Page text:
Friday, November 20, 2015

Korean Traditional Painting: Symbolism

The National Museum of Korea hosted a special painting class using traditional paints. The focus was on educating foreign participants on the Confucian iconic imagery in traditional art imbued with symbolic meanings. Much of the visual iconography in paintings is for giving a message, something that Westerners are unaware of when viewing Korean pictures, clothing, architecture, etc. Before participants actually started painting a picture of each person's choice, they were briefly instructed in the various meanings of some typical flora and fauna commonly featured in Korean traditional art:


  • peony - symbol of the king, queen or royalty - typically appearing on folding screens, royal paintings or even clothing
  • lotus blossom - not only the iconic symbol of Buddhism but also symbolizing fertility and purity


  • butterfly - symbols for seniors or people of old and venerable age; also a fertility symbol and features on wedding pictures and bedding of newly-weds

examples of the use of symbols in Korean traditional art
  • duck - a symbolic prayer for the passing of a test, especially for becoming a government official; the underlying meaning is "to win first place in a scholarship competition."
  • magpie - bringer of good news, or a sign of a close friend soon to visit
  • fish - featured as a pair as are many symbols of fertility; the pair of fish symbolizes conjugal harmony
  • tiger - a most popular motif in Korean folk painting, likely originating from the mythical "white tiger" guardian spirit of the east, and so the animal is seen as a protector. The tiger is usually depicted as comical and friendly, even a stupid animal, and as such, it is a symbol for driving away evil and therefore bringing luck. It's a very complex symbol but one that typically has very positive meaning.

So many more symbols exist, but this was an introduction. After the quick introduction to the symbols, some large laminated traditional pictures, having some of the symbols described, were passed around and participants were given an art frame for painting, a tray of the basic colors of traditional paints, brushes, and a sheet of carbon paper for tracing and transferring a portion of a traditional painting to the art board.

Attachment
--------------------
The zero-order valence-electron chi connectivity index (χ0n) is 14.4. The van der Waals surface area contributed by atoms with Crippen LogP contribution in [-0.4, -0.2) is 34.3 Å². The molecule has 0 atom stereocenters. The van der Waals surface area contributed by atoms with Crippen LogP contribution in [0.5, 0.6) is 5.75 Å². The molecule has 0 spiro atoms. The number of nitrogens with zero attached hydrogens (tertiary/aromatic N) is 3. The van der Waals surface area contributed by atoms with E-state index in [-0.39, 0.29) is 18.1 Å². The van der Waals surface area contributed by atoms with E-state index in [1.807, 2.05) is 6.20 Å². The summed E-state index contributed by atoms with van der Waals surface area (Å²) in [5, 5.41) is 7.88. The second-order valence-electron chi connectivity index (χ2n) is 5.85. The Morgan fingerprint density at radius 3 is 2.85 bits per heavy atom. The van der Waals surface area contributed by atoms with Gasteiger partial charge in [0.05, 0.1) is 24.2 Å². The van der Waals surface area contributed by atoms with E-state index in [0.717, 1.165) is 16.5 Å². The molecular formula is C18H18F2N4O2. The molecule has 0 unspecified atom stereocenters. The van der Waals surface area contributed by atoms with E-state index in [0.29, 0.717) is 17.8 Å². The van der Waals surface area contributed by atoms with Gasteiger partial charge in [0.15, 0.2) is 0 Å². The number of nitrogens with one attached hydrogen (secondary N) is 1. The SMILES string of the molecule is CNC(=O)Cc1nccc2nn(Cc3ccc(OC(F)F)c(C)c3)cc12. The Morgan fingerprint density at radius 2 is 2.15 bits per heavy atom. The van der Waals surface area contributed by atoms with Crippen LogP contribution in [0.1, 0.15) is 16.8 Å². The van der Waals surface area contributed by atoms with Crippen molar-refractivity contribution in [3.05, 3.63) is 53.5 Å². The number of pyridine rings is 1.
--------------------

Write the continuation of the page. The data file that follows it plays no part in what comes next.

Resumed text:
I wasn't particularly interested in copying someone's art. Plagiarism in traditional Korean art is not considered negative in any sense, but rather is a mark of having mastered a skill. But I wanted to design and paint my own picture and, for some reason, lately I've become fascinated with cranes and ibises, symbols of longevity as are pine trees and mountains and other sipjangsaeng images, so I looked up some Asian art pictures on my smartphone and found a picture that appealed.

Painting with Korean watercolors

Korean (and Chinese) traditional watercolor paints are different than western paints. Because Korean and Chinese watercolor paints were/are typically used on rice paper, which is fragile but highly absorbent, the paint needs more starch as a binder to adhere to the paper. Because of the binder, the watercolors do not bleed as much as western watercolors which are known for running, smearing and puddling. Korean and Chinese traditional paints are also made with natural dyes and minerals rather than the finer pigment particles in western watercolors. Because of this, some of the colors are opaque (the minerals) and others (the pigments) are transparent. I read somewhere that Marie's set of 12 Chinese watercolors has seven transparent colors and five opaques, which makes the colors blend, outline and wash in very exciting complimentary ways. For this reason, the Korean or Chinese watercolors are ideal for using inksticks, sumi ink or India ink; they blend well with the ink, and unlike western colors which become muddy when blended, these make beautiful gray washes.

A simple repertoire of colors plus calligraphy ink ... to make amazing expressions on paper!
After sketching my cranes on a scrap paper (the fibers we were working with do not take eraser well at all), I very lightly transferred the sketch to the board.
It's amazing how a few simple Korean watercolors plus calligraphy ink can make such a colorful picture. The paper on the right is a unique, modern watercolor-palette paper. It replaces the palette and after use is just tossed! Very handy!
My interpretation of a painting I found online.

No comments:

Post a Comment